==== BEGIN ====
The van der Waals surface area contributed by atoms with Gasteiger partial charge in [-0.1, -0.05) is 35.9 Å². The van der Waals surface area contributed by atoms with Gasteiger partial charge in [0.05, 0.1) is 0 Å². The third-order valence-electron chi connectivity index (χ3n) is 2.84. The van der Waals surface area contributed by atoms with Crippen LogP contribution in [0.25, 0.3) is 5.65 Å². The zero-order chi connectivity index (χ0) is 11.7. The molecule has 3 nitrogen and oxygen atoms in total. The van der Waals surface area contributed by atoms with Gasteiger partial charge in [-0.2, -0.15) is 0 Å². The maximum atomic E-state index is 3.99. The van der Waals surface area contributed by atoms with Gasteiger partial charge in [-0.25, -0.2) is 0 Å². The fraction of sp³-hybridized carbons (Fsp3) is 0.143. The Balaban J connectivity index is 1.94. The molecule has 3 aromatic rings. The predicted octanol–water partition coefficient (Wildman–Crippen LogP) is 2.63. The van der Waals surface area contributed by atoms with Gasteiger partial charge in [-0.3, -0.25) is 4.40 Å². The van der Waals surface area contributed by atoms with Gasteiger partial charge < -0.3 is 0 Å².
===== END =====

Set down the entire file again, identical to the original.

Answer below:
The van der Waals surface area contributed by atoms with Gasteiger partial charge in [-0.1, -0.05) is 35.9 Å². The van der Waals surface area contributed by atoms with Gasteiger partial charge in [0.05, 0.1) is 0 Å². The third-order valence-electron chi connectivity index (χ3n) is 2.84. The van der Waals surface area contributed by atoms with Crippen LogP contribution in [0.25, 0.3) is 5.65 Å². The zero-order chi connectivity index (χ0) is 11.7. The molecule has 3 nitrogen and oxygen atoms in total. The van der Waals surface area contributed by atoms with Gasteiger partial charge in [-0.2, -0.15) is 0 Å². The maximum atomic E-state index is 3.99. The van der Waals surface area contributed by atoms with Gasteiger partial charge in [-0.25, -0.2) is 0 Å². The fraction of sp³-hybridized carbons (Fsp3) is 0.143. The Balaban J connectivity index is 1.94. The molecule has 3 aromatic rings. The predicted octanol–water partition coefficient (Wildman–Crippen LogP) is 2.63. The van der Waals surface area contributed by atoms with Gasteiger partial charge in [-0.3, -0.25) is 4.40 Å². The van der Waals surface area contributed by atoms with Gasteiger partial charge < -0.3 is 0 Å².